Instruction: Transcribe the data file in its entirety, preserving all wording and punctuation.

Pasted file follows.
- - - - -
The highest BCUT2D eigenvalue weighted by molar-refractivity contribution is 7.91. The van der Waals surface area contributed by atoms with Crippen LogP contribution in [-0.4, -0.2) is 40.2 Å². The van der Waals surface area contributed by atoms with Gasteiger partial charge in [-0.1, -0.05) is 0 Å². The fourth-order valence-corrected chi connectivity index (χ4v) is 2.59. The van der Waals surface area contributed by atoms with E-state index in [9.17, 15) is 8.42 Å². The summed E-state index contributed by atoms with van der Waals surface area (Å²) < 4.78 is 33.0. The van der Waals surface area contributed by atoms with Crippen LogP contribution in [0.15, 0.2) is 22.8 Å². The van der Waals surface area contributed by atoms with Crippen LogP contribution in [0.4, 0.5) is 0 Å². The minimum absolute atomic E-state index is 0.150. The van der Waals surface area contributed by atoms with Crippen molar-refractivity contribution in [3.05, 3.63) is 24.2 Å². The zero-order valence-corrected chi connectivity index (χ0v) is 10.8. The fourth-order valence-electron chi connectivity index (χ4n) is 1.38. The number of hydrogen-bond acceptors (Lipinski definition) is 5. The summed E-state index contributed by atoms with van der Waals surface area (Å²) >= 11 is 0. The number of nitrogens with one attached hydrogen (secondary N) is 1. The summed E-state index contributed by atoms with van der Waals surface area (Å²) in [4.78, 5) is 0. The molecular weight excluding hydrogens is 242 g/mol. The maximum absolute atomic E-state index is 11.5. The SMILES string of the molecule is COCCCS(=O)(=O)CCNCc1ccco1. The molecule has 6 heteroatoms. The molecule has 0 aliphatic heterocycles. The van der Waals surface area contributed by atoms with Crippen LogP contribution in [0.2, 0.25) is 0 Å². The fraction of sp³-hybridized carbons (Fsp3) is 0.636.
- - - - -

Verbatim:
The highest BCUT2D eigenvalue weighted by molar-refractivity contribution is 7.91. The van der Waals surface area contributed by atoms with Crippen LogP contribution in [-0.4, -0.2) is 40.2 Å². The van der Waals surface area contributed by atoms with Gasteiger partial charge in [-0.1, -0.05) is 0 Å². The fourth-order valence-corrected chi connectivity index (χ4v) is 2.59. The van der Waals surface area contributed by atoms with E-state index in [9.17, 15) is 8.42 Å². The summed E-state index contributed by atoms with van der Waals surface area (Å²) < 4.78 is 33.0. The van der Waals surface area contributed by atoms with Crippen LogP contribution in [0.15, 0.2) is 22.8 Å². The van der Waals surface area contributed by atoms with Crippen LogP contribution in [0.4, 0.5) is 0 Å². The minimum absolute atomic E-state index is 0.150. The van der Waals surface area contributed by atoms with Crippen molar-refractivity contribution in [3.05, 3.63) is 24.2 Å². The zero-order valence-corrected chi connectivity index (χ0v) is 10.8. The fourth-order valence-electron chi connectivity index (χ4n) is 1.38. The number of hydrogen-bond acceptors (Lipinski definition) is 5. The summed E-state index contributed by atoms with van der Waals surface area (Å²) >= 11 is 0. The number of nitrogens with one attached hydrogen (secondary N) is 1. The summed E-state index contributed by atoms with van der Waals surface area (Å²) in [4.78, 5) is 0. The molecular weight excluding hydrogens is 242 g/mol. The maximum absolute atomic E-state index is 11.5. The SMILES string of the molecule is COCCCS(=O)(=O)CCNCc1ccco1. The molecule has 6 heteroatoms. The molecule has 0 aliphatic heterocycles. The van der Waals surface area contributed by atoms with Crippen LogP contribution in [0.2, 0.25) is 0 Å². The fraction of sp³-hybridized carbons (Fsp3) is 0.636.